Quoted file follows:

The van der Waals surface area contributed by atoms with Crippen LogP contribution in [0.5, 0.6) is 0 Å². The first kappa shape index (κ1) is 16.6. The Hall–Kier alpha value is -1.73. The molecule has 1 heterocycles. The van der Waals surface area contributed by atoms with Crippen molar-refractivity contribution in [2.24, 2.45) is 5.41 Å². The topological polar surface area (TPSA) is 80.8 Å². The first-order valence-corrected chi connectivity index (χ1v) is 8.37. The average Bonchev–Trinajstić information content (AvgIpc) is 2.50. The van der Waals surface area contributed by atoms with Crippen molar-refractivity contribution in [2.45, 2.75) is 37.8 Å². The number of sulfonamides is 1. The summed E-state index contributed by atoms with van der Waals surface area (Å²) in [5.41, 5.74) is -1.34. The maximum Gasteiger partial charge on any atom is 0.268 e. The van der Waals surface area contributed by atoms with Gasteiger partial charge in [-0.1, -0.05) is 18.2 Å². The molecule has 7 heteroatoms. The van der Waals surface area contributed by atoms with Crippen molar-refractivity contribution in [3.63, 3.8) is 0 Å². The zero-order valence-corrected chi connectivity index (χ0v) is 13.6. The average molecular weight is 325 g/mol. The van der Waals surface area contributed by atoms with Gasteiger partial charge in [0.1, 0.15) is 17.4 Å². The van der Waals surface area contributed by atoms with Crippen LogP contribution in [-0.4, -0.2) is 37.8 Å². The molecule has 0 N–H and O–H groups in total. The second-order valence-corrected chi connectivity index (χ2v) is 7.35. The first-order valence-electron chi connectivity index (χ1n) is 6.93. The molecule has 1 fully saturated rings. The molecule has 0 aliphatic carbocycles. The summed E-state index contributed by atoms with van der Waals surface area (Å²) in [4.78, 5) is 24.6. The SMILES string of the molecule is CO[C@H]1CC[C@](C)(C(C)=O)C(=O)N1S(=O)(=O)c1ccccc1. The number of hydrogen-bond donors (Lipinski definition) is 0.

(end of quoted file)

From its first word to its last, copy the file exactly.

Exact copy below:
The van der Waals surface area contributed by atoms with Crippen LogP contribution in [0.5, 0.6) is 0 Å². The first kappa shape index (κ1) is 16.6. The Hall–Kier alpha value is -1.73. The molecule has 1 heterocycles. The van der Waals surface area contributed by atoms with Crippen molar-refractivity contribution in [2.24, 2.45) is 5.41 Å². The topological polar surface area (TPSA) is 80.8 Å². The first-order valence-corrected chi connectivity index (χ1v) is 8.37. The average Bonchev–Trinajstić information content (AvgIpc) is 2.50. The van der Waals surface area contributed by atoms with Crippen molar-refractivity contribution in [2.45, 2.75) is 37.8 Å². The number of sulfonamides is 1. The summed E-state index contributed by atoms with van der Waals surface area (Å²) in [5.41, 5.74) is -1.34. The maximum Gasteiger partial charge on any atom is 0.268 e. The van der Waals surface area contributed by atoms with Gasteiger partial charge in [-0.1, -0.05) is 18.2 Å². The molecule has 7 heteroatoms. The van der Waals surface area contributed by atoms with Crippen molar-refractivity contribution in [3.63, 3.8) is 0 Å². The zero-order valence-corrected chi connectivity index (χ0v) is 13.6. The average molecular weight is 325 g/mol. The van der Waals surface area contributed by atoms with Gasteiger partial charge in [0.1, 0.15) is 17.4 Å². The van der Waals surface area contributed by atoms with Crippen LogP contribution in [-0.4, -0.2) is 37.8 Å². The molecule has 0 N–H and O–H groups in total. The second-order valence-corrected chi connectivity index (χ2v) is 7.35. The first-order valence-electron chi connectivity index (χ1n) is 6.93. The molecule has 1 fully saturated rings. The molecule has 0 aliphatic carbocycles. The summed E-state index contributed by atoms with van der Waals surface area (Å²) in [4.78, 5) is 24.6. The SMILES string of the molecule is CO[C@H]1CC[C@](C)(C(C)=O)C(=O)N1S(=O)(=O)c1ccccc1. The number of hydrogen-bond donors (Lipinski definition) is 0.